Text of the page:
The effect of one-party rule
Democracy can be cruel because elections deprive the demos of the delight of alibis and the comfort of complaining. Illinois voters have used many elections to make theirs the worst-governed state, with about $100 billion in unfunded public pension promises and $6.7 billion in unpaid bills. The state is a stark illustration of the effect of prolonged one-party rule, conducted by politicians subservient to government employees unions.
A new Gallup poll shows that Illinois has the highest percentage — 50 percent — of residents who want to leave their state. If Illinois voters reelect Gov. Pat Quinn, they will reject Bruce Rauner, who vows to change the state’s fundamental affliction — its political culture.
The state’s strongest civic tradition is of governors going to jail. Four of the last nine have done so. Lt. Gov. Quinn ascended to the governorship in 2009 because Gov. Rod Blagojevich, of fragrant memory, tried to sell the Senate seat Barack Obama vacated. In 2010, Quinn defeated a downstate social conservative by 32,000 votes out of 3.7 million cast. Quinn’s job approval today is about 35 percent.
Rauner, born a few blocks from Wrigley Field, grew up in a Chicago suburb — his father was an electrical engineer at Motorola; his mother was a nurse. He attended Dartmouth, earned a Harvard MBA and joined the private-equity firm GTCR, where he made enough money to buy his nine homes. When a reporter asked him if he is among the 1 percent, he cheerfully replied, “Oh, I’m probably .01 percent,” an answer that was better arithmetic than politics.
Rauner spent $6.5 million of his own money in winning the Republican primary, partly because Democratic-aligned unions spent millions trying to pick Quinn’s opponent — attacking Rauner and supporting one of his GOP rivals. Quinn is, as Winston Churchill reportedly said of an adversary, a modest man with much to be modest about. Hence Quinn’s campaign theme: Don’t compare me to the Almighty; compare me to the alternative.
Concerning social issues, which energize much of the Republican base but repel many suburban voters in the “collar counties” around Chicago, Rauner is impeccably prudent, meaning disengaged. Abortion, he says, is “a tragedy” best left to women, not government. Gay marriage? Let each state decide by referendum “that particular contract between adults.”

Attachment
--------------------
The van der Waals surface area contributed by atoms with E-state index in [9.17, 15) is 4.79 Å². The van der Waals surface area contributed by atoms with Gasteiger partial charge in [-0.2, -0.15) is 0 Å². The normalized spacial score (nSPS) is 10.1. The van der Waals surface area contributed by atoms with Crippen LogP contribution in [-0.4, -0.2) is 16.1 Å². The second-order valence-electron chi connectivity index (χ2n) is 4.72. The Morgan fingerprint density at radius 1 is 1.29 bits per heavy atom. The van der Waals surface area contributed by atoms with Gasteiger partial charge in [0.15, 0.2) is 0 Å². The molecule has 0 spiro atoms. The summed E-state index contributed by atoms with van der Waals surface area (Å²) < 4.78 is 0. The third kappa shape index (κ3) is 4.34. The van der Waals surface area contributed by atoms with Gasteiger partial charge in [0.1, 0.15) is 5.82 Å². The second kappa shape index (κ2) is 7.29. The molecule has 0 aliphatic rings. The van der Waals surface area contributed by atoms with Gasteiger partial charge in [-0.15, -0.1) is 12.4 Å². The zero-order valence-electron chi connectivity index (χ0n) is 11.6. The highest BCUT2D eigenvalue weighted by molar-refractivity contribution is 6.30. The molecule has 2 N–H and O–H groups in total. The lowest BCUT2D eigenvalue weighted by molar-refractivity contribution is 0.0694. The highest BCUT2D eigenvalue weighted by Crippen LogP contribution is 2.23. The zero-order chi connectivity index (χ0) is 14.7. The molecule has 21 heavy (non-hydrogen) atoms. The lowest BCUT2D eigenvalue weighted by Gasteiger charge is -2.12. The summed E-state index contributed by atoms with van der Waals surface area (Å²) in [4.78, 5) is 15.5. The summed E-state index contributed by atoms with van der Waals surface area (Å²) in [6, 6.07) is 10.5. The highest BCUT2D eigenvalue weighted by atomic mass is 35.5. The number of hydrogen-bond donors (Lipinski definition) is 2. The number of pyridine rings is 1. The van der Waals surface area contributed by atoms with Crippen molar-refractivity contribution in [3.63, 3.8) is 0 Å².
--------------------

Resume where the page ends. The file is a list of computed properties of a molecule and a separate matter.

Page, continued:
Quinn, unable to work the “war on women” trope, must rely on contemporary liberalism’s only other idea, rage against the rich. But this becomes awkward.
Rauner’s support for more charter schools and school-choice voucher programs is one reason why he has been endorsed by the Rev. James Meeks, pastor for 15,000 members of the South Side’s Salem Baptist Church, Illinois’s largest black church. And one reason the teachers unions oppose him with ferocious disparagement of his wealth.
Which is amusing. Since 2000, the Teachers’ Retirement System, Illinois’s largest pension program, has invested $120 million with GTCR and reaped an average annual return of 25 percent, much better than TRS’s other private-equity investments. For Karen Lewis, head of the Chicago Teachers Union, it suffices to say that Rauner is a “millionaire capitalist.” He replies, “Teachers hired me for years.” Public pension funds are by far the largest funders of private equity firms.
Illinois’s rate of population growth is the sixth-lowest among the states, and its 8.4 percent unemployment rate is exceeded only by Rhode Island’s, another Democratic-dominated state, and Nevada’s. Michigan’s unemployment rate, the Midwest’s second-highest, is nearly a full point lower than Illinois’s. Bewildered liberals will say the state’s stagnation is “despite” Democrats having raised the corporate tax rate from 7.3 percent to 9.5 percent and imposing a “temporary” income tax rate increase from 3 percent to 5 percent. Now, unsurprisingly, Quinn proposes making the temporary increase permanent. Two contiguous states with Republican governors — Michigan and Indiana — have cut corporate taxation.
“Cleanliness,” says Rauner, quoting former Illinois governor Adlai Stevenson, “is next to godliness, except in the Illinois legislature, where it is next to impossible.” Governors come and go in Springfield but state legislators linger, and real power resides in the speaker of the House, Michael Madigan (D), who has been a legislator since Richard Nixon was president (1971). Rauner helped to finance the gathering of signatures to get term limits for state legislators on the November ballot, thereby energizing the huge majority that favors limits. Illinois voters can choose Rauner and term limits or the acceleration of stagnation and the end of the pleasure of complaining.